THE HELP (Tate Taylor, 2011)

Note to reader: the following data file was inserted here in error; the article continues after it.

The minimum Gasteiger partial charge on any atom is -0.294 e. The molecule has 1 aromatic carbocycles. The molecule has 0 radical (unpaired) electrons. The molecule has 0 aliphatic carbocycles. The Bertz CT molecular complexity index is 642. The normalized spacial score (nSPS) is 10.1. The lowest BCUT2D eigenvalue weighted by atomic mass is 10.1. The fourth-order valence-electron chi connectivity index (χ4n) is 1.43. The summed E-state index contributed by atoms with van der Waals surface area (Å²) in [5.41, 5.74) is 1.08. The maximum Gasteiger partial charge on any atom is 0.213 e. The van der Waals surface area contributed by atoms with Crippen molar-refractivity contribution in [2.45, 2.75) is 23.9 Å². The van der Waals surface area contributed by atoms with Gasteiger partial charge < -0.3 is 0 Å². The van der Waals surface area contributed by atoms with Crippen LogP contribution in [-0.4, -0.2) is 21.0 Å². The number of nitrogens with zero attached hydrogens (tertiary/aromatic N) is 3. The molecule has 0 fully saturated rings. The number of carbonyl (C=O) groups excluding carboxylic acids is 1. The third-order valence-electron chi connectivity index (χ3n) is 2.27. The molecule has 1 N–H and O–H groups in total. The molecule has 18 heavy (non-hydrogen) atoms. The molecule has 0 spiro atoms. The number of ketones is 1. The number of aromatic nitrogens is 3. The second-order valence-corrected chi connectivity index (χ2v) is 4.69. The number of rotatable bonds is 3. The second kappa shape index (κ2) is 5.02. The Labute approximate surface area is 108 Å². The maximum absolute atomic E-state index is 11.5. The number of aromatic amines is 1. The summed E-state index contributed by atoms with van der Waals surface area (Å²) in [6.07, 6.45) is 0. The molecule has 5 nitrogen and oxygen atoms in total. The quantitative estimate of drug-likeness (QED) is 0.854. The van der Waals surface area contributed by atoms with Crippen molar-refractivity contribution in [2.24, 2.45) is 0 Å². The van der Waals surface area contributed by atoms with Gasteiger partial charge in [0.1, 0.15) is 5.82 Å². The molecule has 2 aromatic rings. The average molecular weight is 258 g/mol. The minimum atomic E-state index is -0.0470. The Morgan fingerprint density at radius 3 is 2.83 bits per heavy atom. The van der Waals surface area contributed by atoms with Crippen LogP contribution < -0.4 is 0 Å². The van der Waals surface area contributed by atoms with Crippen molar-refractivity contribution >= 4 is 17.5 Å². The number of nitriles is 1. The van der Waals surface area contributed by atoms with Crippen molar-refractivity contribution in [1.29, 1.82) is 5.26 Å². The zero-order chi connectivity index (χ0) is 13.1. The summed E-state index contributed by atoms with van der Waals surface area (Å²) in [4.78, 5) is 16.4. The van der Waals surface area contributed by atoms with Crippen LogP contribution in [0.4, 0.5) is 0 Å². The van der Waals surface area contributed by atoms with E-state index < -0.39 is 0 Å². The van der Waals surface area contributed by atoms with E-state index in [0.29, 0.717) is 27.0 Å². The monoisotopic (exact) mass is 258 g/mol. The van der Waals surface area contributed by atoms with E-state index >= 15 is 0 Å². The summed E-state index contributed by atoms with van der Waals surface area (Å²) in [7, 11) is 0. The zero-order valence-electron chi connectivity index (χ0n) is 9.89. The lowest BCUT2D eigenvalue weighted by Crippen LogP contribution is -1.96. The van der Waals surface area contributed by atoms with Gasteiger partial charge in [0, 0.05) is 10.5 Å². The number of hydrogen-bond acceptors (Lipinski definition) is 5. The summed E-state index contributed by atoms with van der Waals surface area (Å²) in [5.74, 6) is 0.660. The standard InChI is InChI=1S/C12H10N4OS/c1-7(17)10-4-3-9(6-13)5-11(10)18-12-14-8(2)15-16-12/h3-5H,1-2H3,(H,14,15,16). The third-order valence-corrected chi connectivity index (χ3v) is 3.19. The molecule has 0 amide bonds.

Based on Kathryn Stockett’s bestselling 2009 debut novel, The Help is an overly melodramatic, emotionally manipulative film about the relationship between the white homeowners of Jackson, Mississippi, and their black maids. Set in the 1960s just as the civil rights movement was beginning to gain ground, the plot centers on a recent white college graduate named Eugenia “Skeeter” Phelan (Emma Stone) who decides that something must be done about the way the whites treat the blacks in her town. An aspiring writer, Skeeter tries to convince black maids Aibileen Clark (Viola Davis) and Minny Jackson (Octavia Spencer) to share their stories for a book that a New York publisher (Mary Steenburgen) might be interested in, but the women are terrified that speaking out could cost them their livelihood as well as jeopardize their physical safety. But as things get worse in Jackson, led by such snooty rich women as Hilly Holbrook (Bryce Dallas Howard), Elizabeth Leefolt (Ahna O’Reilly), and even Skeeter’s mother, Charlotte (Allison Janney), the truth starts becoming more and more difficult to suppress. Adapted and directed by Tate Taylor, The Help undercuts what it is trying to accomplish by making the conflict, well, as black and white as possible, overplaying the sympathy card and laying on the white liberal guilt. While the white men in the film are all powerless cardboard cutouts, there are virtually no black men at all, save for the local preacher (David Oyelowo ) and a counterman (Nelsan Ellis). The only white Jackson housewife who doesn’t treat her maid like a slave, Celia Foote (Jessica Chastain), is a ditzy blonde who can’t take care of herself. Taylor (Pretty Ugly People), who was born and raised in Jackson and is a close friend of Stockett’s, offers the same scenes repeated over and over, going on for nearly two and a half hours. Nominated for four Academy Awards — Best Picture, Best Actress (Davis), and two Best Supporting Actress nods (Spencer and Chastain) — The Help, though well acted, is a major disappointment, a simplistic and condescending movie about an extremely important subject that deserved better treatment.